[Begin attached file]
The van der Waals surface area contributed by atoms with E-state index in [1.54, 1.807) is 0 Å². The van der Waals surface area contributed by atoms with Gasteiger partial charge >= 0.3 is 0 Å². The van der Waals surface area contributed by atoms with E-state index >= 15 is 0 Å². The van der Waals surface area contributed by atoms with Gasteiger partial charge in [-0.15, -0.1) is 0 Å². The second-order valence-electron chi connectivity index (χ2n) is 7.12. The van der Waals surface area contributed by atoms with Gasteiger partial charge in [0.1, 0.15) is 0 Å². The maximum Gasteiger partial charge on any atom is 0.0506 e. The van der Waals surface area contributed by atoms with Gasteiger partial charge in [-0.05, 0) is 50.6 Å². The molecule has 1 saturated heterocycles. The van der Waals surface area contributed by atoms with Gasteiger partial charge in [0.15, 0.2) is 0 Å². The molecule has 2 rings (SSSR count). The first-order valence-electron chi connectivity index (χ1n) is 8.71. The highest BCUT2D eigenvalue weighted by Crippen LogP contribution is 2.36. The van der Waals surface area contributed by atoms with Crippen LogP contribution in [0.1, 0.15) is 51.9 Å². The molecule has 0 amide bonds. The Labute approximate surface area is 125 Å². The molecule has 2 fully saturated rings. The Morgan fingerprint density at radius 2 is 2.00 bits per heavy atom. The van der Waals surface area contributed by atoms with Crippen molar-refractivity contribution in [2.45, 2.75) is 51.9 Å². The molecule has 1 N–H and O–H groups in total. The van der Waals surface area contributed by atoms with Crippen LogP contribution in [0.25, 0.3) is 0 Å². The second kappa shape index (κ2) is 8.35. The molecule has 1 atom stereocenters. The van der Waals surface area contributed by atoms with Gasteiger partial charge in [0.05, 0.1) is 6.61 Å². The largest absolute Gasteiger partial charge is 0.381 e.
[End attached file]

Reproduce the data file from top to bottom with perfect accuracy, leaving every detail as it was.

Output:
The van der Waals surface area contributed by atoms with E-state index in [1.54, 1.807) is 0 Å². The van der Waals surface area contributed by atoms with Gasteiger partial charge >= 0.3 is 0 Å². The van der Waals surface area contributed by atoms with E-state index >= 15 is 0 Å². The van der Waals surface area contributed by atoms with Gasteiger partial charge in [-0.15, -0.1) is 0 Å². The second-order valence-electron chi connectivity index (χ2n) is 7.12. The van der Waals surface area contributed by atoms with Gasteiger partial charge in [0.1, 0.15) is 0 Å². The maximum Gasteiger partial charge on any atom is 0.0506 e. The van der Waals surface area contributed by atoms with Gasteiger partial charge in [-0.05, 0) is 50.6 Å². The molecule has 1 saturated heterocycles. The van der Waals surface area contributed by atoms with Gasteiger partial charge in [0.15, 0.2) is 0 Å². The molecule has 2 rings (SSSR count). The first-order valence-electron chi connectivity index (χ1n) is 8.71. The highest BCUT2D eigenvalue weighted by Crippen LogP contribution is 2.36. The van der Waals surface area contributed by atoms with Crippen LogP contribution in [0.1, 0.15) is 51.9 Å². The molecule has 0 amide bonds. The Labute approximate surface area is 125 Å². The molecule has 2 fully saturated rings. The Morgan fingerprint density at radius 2 is 2.00 bits per heavy atom. The van der Waals surface area contributed by atoms with Crippen molar-refractivity contribution in [2.45, 2.75) is 51.9 Å². The molecule has 1 N–H and O–H groups in total. The van der Waals surface area contributed by atoms with Crippen LogP contribution in [0.25, 0.3) is 0 Å². The second kappa shape index (κ2) is 8.35. The molecule has 1 atom stereocenters. The van der Waals surface area contributed by atoms with Gasteiger partial charge in [0.05, 0.1) is 6.61 Å². The largest absolute Gasteiger partial charge is 0.381 e.